According to the 2000 U.S. Census, 298,197 individuals claimed Navajo ethnicity. Of that total, as of November 30, 2001 (Navajo Nation Vital Records Office), 255,543 are enrolled members of the Navajo Nation, placing the Navajo Indian Tribe as the largest federally recognized tribe in the United States.


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Navajo Nation Demographics

According to the 2000 U.S. Census, of the 180,000 residents residing on Navajo Nation tribal land, 168,000 are Navajo enrolled members, with the remaining being non-members who reside and work within the Navajo Nation.

Another 80,000 Navajos reside near or within “border towns” of the Navajo Nation – Farmington, NM, Gallup, NM, Grants, NM, Page, AZ, Flagstaff, AZ, Cortez, CO, Winslow, AZ, Holbrook, AZ, and Blanding, UT.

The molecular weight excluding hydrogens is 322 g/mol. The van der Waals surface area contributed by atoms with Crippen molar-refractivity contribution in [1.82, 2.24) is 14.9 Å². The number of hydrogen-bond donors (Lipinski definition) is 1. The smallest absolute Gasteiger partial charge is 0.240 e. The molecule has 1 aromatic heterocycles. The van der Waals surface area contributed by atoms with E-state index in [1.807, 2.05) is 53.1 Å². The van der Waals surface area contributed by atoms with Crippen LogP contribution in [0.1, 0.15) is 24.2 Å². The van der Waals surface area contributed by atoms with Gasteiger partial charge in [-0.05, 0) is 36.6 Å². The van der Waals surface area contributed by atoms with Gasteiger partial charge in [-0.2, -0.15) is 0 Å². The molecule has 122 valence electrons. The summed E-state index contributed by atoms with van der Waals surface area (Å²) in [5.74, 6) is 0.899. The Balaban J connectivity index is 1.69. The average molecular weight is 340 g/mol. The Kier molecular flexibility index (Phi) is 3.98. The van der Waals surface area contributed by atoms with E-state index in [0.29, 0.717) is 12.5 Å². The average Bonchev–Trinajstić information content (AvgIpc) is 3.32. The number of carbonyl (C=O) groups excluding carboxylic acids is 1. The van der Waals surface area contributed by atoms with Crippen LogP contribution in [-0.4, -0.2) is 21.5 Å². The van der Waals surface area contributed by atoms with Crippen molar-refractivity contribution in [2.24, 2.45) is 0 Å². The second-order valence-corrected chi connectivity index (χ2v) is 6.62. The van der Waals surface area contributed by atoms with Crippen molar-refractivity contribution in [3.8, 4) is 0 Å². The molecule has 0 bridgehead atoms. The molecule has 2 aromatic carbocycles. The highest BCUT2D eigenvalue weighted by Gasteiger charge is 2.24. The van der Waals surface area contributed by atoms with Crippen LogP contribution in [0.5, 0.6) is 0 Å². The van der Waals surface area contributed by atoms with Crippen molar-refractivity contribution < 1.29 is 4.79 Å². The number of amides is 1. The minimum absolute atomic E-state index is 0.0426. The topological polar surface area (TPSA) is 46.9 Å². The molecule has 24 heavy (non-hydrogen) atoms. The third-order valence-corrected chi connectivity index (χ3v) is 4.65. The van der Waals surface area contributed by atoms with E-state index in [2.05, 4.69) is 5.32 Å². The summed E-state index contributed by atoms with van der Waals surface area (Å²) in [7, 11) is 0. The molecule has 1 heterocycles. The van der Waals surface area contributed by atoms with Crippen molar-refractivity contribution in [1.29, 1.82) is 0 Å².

The remaining Navajos, enrolled and non-enrolled, reside in metropolitan centers across the United States.

The Navajo Nation population is relatively young – the median age being 22,.5 years (2000 Census Count).

Early Navajo Leaders

Ganado Mucho, probably the most important Navajo leader along with Manuelito.

Some others were, Cannero Mucho, Mariano, Tierre-su-se, Cabra Negra, Cayantanita, and Narbono Primero.


Navajo Nation and to the online Office of the President & Vice President.

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